Like everyone else, I was separated from what and whom I knew and loved. My younger son FaceTimed me from Hong Kong. He told me that he would not be coming home for his summer break because of the strict rule of quarantine. My elder son sent me a photograph of my grandson, only 20 miles away, but beyond reach now. My daughter went into lockdown in London, the epicentre of the virus. Every family had a story to tell of separation.

Monasticism teaches that you can love and participate, while being absent. This was what I had to learn; to appreciate relationships in the abstract. To delight in the existence of others without physical engagement in their lives.

I would describe the feelings I associated with the wall in my garden during those weeks of isolation as intense serenity and a sense of belonging. Most of all, I associated it with birdsong. The trees surrounding the abbey remains were full of birds – blackbirds, blue tits, finches, wrens, chiffchaffs, robins, rooks and, descending from the wide skies, the first swallows.

There was one thing I wished to learn in isolation: the distinctive differences in birdsong. On the first day I picked up the alarm call of the blue tits and the different whistles of the great tit. I wondered at the lung capacity of the tiny wrens. The busy sound of the chiffchaff will always remind me of this time, this period of death tolls and birdsong.

I hope to be visiting more monasteries soon, when life opens up again, but I’m lucky to have my wall. There is something about the melancholy ruins against a Norfolk sky that reminds you that a contemplative life has a natural setting and that the endless striving and building around it will not last. The tranquil message of my ruins of Marham Abbey and the great Rievaulx is humility. Personal ambition is an impediment, not a triumphant force.

This is an edited excerpt from The Interior Silence: My Encounters with Calm, Joy, and Compassion at 10 Monasteries Around the World by Sarah Sands. Buy it here.


Inspired by Paddy: Alexander McCall Smith on reading in a time of quiet

Writer Alexander McCall Smith

A reflective piece for a Sunday morning. I enjoyed this and I hope that you do too.

By Alexander McCall Smith.

First published on The Herald.

Like many others, I have a pile of books waiting to be read. In fact, now that I come to think of it, I have more than one pile of books. I have one on the bedside table, where most people keep their unread books, but I also have two in my study – one on a chair and another on a table.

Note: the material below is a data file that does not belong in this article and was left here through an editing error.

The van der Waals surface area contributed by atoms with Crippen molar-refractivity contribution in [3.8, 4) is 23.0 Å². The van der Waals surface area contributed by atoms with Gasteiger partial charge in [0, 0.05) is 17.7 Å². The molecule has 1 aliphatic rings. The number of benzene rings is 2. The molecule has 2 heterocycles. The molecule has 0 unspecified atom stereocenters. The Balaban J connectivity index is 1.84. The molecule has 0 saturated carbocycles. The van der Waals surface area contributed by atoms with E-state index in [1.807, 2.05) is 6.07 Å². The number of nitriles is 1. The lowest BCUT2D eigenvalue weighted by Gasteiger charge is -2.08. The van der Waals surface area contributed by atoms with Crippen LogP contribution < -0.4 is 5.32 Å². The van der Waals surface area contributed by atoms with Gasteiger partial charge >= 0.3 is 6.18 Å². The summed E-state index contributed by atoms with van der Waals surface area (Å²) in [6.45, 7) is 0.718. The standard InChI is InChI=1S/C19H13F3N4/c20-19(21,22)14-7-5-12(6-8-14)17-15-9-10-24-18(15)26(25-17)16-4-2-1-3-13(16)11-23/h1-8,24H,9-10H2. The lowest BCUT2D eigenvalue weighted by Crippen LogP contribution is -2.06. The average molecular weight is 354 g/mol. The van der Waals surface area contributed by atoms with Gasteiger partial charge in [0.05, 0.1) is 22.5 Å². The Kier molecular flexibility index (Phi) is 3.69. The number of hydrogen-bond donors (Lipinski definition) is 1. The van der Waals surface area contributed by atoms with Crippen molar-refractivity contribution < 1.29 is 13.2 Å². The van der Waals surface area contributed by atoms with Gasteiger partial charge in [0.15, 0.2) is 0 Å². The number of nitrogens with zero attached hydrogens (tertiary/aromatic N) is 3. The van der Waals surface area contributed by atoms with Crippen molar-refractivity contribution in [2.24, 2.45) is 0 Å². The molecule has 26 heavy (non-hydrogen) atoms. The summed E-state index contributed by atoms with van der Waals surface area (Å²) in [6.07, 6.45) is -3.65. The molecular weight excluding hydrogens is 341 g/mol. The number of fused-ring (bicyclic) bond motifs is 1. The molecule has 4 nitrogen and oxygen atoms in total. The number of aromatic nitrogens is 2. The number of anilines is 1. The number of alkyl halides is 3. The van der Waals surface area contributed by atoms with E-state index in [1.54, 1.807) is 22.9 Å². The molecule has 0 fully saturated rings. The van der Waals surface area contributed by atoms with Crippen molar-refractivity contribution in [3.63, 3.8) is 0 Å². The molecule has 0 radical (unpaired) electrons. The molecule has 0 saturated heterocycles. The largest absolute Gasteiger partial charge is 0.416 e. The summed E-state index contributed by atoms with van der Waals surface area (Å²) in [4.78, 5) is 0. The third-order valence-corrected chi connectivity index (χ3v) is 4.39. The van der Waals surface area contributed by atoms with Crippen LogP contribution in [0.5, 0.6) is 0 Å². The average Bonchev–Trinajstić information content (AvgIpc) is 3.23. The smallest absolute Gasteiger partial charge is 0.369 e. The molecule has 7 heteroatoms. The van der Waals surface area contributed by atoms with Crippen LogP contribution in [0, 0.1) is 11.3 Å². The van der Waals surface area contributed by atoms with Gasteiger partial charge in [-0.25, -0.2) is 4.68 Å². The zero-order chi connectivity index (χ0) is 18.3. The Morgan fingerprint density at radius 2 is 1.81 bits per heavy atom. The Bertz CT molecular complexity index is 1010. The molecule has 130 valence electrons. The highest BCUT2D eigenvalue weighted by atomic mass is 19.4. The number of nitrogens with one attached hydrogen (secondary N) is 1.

I suppose I should also count the temporary pile near the window, but that is the stack waiting to go to the charity shop. That, I fear, may be difficult to reduce in the short term: charity shops are said to be dreading the return of normal opening, as a positive deluge of stored-up donations threatens to engulf them. Barriers have been erected, we are told, and long-suffering staff are steadying themselves to turn away three months’ worth of paperback novels, out-of-date guides to Finland, and Higher English study notes. That, of course, is before they are offered last year’s political memoirs and football biographies.

By strange co-incidence, when our life changed in March and we entered this period of social isolation, I happened to have just completed a reorganisation of the books in the house. This was long overdue, as over the years I had placed books according to what might charitably be called a chronological system. This involved putting the most recently-acquired books in the front and leaving older books at the back. As a result, books on very different subjects sat next to one another on the shelf and the only method of locating them would be visual memory – “I’m sure I saw that book somewhere on that shelf” – or the recollection of when the book came into the house. Neither of these ever worked very well, and as a consequence I came to be the owner of a large number of books that I had forgotten about.